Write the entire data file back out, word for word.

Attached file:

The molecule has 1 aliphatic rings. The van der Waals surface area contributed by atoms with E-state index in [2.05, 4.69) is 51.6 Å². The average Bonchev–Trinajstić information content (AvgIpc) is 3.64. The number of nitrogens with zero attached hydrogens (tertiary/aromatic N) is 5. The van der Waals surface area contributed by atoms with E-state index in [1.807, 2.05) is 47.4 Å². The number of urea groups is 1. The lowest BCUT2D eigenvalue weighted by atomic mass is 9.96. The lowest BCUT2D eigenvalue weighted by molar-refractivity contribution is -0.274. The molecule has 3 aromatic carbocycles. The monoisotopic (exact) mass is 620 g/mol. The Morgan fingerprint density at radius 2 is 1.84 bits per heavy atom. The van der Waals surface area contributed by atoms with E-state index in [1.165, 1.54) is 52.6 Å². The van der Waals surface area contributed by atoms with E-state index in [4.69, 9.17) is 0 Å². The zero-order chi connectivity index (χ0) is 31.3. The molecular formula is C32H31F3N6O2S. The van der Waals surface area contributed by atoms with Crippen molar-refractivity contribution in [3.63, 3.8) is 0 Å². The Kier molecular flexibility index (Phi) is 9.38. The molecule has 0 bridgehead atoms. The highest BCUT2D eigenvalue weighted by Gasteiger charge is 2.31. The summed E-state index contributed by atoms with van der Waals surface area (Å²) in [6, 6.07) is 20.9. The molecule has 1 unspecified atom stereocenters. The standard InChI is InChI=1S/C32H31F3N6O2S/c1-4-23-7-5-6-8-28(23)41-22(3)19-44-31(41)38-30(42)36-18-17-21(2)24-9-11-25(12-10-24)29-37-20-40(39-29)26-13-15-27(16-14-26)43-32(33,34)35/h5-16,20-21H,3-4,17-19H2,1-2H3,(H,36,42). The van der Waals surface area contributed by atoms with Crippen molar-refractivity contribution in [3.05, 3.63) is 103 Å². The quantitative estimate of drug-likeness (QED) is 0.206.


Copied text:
The molecule has 1 aliphatic rings. The van der Waals surface area contributed by atoms with E-state index in [2.05, 4.69) is 51.6 Å². The average Bonchev–Trinajstić information content (AvgIpc) is 3.64. The number of nitrogens with zero attached hydrogens (tertiary/aromatic N) is 5. The van der Waals surface area contributed by atoms with E-state index in [1.807, 2.05) is 47.4 Å². The number of urea groups is 1. The lowest BCUT2D eigenvalue weighted by atomic mass is 9.96. The lowest BCUT2D eigenvalue weighted by molar-refractivity contribution is -0.274. The molecule has 3 aromatic carbocycles. The monoisotopic (exact) mass is 620 g/mol. The Morgan fingerprint density at radius 2 is 1.84 bits per heavy atom. The van der Waals surface area contributed by atoms with E-state index in [1.165, 1.54) is 52.6 Å². The van der Waals surface area contributed by atoms with E-state index in [4.69, 9.17) is 0 Å². The zero-order chi connectivity index (χ0) is 31.3. The molecular formula is C32H31F3N6O2S. The van der Waals surface area contributed by atoms with Crippen molar-refractivity contribution in [3.63, 3.8) is 0 Å². The Kier molecular flexibility index (Phi) is 9.38. The molecule has 0 bridgehead atoms. The highest BCUT2D eigenvalue weighted by Gasteiger charge is 2.31. The summed E-state index contributed by atoms with van der Waals surface area (Å²) in [6, 6.07) is 20.9. The molecule has 1 unspecified atom stereocenters. The standard InChI is InChI=1S/C32H31F3N6O2S/c1-4-23-7-5-6-8-28(23)41-22(3)19-44-31(41)38-30(42)36-18-17-21(2)24-9-11-25(12-10-24)29-37-20-40(39-29)26-13-15-27(16-14-26)43-32(33,34)35/h5-16,20-21H,3-4,17-19H2,1-2H3,(H,36,42). The van der Waals surface area contributed by atoms with Crippen molar-refractivity contribution in [3.05, 3.63) is 103 Å². The quantitative estimate of drug-likeness (QED) is 0.206.